The French Minister (Quai D’Orsay) (2013)

BERTRAND TAVERNIER

Bil’s rating (out of 5):  BBB.  France, 2013.  Little Bear, Pathé, France 2 Cinéma, CN2 Productions, Alvy Développement, Canal+, Ciné+, Site 4 View Productions.  Screenplay by Abel Lanzac, Christophe Blain, Bertrand Tavernier, based on the comic book Quai d’Orsay-Chroniques Diplomatiques by Abel Lanzac, Christophe Blain.  Cinematography by Jerome Almeras.  Produced by Frederic Bourboulon, Jerome Seydoux.  Music by Philippe Sarde.  Production Design by Sibilla Patrizi.  Costume Design by Caroline de Vivaise.  Film Editing by Guy Lecorne.  Toronto International Film Festival 2013.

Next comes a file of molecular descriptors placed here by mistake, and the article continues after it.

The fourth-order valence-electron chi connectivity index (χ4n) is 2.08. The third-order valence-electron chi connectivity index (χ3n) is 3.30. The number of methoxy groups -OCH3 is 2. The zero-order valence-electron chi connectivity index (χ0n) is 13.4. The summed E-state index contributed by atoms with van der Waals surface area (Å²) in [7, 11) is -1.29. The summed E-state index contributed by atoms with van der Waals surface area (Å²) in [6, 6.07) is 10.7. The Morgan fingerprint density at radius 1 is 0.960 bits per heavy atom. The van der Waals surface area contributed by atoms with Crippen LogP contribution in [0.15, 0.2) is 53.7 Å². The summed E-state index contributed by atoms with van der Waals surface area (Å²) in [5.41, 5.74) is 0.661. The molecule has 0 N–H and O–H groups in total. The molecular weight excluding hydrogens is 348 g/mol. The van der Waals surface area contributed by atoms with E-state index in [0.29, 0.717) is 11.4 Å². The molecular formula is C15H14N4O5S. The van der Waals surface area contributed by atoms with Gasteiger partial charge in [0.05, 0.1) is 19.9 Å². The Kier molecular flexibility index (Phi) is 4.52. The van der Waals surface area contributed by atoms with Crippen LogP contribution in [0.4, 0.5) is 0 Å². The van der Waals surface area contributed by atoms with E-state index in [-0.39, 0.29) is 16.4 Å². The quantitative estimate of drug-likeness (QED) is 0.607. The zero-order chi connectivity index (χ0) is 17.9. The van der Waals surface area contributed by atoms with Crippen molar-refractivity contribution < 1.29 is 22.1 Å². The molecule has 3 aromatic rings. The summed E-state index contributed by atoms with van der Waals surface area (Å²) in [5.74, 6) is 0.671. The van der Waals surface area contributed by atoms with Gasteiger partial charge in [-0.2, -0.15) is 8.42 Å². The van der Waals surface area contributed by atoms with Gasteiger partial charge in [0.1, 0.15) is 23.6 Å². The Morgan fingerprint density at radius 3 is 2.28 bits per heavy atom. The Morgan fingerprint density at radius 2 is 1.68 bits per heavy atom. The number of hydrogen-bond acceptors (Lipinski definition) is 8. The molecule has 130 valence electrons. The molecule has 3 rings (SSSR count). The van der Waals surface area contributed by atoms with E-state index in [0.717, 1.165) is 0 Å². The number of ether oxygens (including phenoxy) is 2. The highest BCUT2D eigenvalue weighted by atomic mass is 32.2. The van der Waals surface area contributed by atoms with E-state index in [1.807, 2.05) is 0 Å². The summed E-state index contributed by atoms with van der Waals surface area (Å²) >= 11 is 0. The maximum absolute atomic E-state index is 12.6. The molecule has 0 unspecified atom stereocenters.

Raphael Personnaz graduates from the School of Administration and gets a very important job as the speechwriter for France’s foreign minister (Thierry Lhermitte).  Equal to the task and ready to serve, Personnaz is immediately thrust head first into a world of egos at war, with the big boss spouting a lot of mad drivel and forcing the young man to keep rewriting his speeches over and over again while special advisor Niels Arestrup, in a wonderfully understated performance, is the one who really keeps things rolling along at the office.  Based on the Quai D’Orsay comic strip by Christophe Blain and Abel Lanzac (pseudonym for Antonin Baudry, upon whose experiences working for Dominique de Villepin it was based), this comedy focuses on the months leading up to the speech made by the French foreign minister at the United Nations and the madness behind its seemingly impressive polish in the end result.  Bertrand Tavernier directing the sort of thing you usually expect from Armando Iannucci yields a strange result, an amusingly droll but never outright hilarious satire in which a bunch of energetic performances are set within Tavernier’s casual framing and drawn out style of plotting.  Personnaz makes a wonderful hero, particularly his scenes with Anais Demoustier that show their wonderful chemistry (which they would share again in Ozon’s The New Girlfriend), but Lhermitte is a surprising disappointment as the titular character.  What should have been a male Miranda Priestley with a much crazier edge is the kind of performance you get more often in a Funny or Die clip than a movie, his big gestures and shallow delivery of dialogue robbing the film of any deeper rumination on political themes.

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